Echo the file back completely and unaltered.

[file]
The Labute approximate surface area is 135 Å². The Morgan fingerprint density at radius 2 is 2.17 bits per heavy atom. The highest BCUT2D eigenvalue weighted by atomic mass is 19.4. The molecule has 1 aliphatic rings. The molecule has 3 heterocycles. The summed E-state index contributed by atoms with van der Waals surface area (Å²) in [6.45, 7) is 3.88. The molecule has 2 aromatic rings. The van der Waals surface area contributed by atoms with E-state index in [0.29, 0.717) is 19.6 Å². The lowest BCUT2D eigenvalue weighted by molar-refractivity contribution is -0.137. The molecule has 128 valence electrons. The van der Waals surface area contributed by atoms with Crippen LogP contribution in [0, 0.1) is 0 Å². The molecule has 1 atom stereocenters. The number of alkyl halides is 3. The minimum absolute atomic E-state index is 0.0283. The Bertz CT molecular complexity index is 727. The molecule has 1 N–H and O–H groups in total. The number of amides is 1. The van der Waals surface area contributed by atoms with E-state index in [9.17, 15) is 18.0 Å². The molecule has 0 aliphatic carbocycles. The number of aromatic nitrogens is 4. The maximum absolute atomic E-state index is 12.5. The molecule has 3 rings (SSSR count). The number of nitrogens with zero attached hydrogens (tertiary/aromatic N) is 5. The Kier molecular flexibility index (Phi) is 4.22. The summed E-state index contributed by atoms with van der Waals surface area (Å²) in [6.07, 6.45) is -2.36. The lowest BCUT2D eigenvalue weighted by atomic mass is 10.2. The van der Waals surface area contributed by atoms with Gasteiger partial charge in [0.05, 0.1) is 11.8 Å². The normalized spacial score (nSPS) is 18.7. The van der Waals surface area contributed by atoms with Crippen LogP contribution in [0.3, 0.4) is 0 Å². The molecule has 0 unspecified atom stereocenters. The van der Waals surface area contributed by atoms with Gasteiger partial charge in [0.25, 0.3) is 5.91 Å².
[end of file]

The Labute approximate surface area is 135 Å². The Morgan fingerprint density at radius 2 is 2.17 bits per heavy atom. The highest BCUT2D eigenvalue weighted by atomic mass is 19.4. The molecule has 1 aliphatic rings. The molecule has 3 heterocycles. The summed E-state index contributed by atoms with van der Waals surface area (Å²) in [6.45, 7) is 3.88. The molecule has 2 aromatic rings. The van der Waals surface area contributed by atoms with E-state index in [0.29, 0.717) is 19.6 Å². The lowest BCUT2D eigenvalue weighted by molar-refractivity contribution is -0.137. The molecule has 128 valence electrons. The van der Waals surface area contributed by atoms with Crippen LogP contribution in [0, 0.1) is 0 Å². The molecule has 1 atom stereocenters. The number of alkyl halides is 3. The minimum absolute atomic E-state index is 0.0283. The Bertz CT molecular complexity index is 727. The molecule has 1 N–H and O–H groups in total. The number of amides is 1. The van der Waals surface area contributed by atoms with E-state index in [9.17, 15) is 18.0 Å². The molecule has 0 aliphatic carbocycles. The number of aromatic nitrogens is 4. The maximum absolute atomic E-state index is 12.5. The molecule has 3 rings (SSSR count). The number of nitrogens with zero attached hydrogens (tertiary/aromatic N) is 5. The Kier molecular flexibility index (Phi) is 4.22. The summed E-state index contributed by atoms with van der Waals surface area (Å²) in [6.07, 6.45) is -2.36. The lowest BCUT2D eigenvalue weighted by atomic mass is 10.2. The van der Waals surface area contributed by atoms with Gasteiger partial charge in [0.05, 0.1) is 11.8 Å². The normalized spacial score (nSPS) is 18.7. The van der Waals surface area contributed by atoms with Crippen LogP contribution in [0.3, 0.4) is 0 Å². The molecule has 0 unspecified atom stereocenters. The van der Waals surface area contributed by atoms with Gasteiger partial charge in [0.25, 0.3) is 5.91 Å².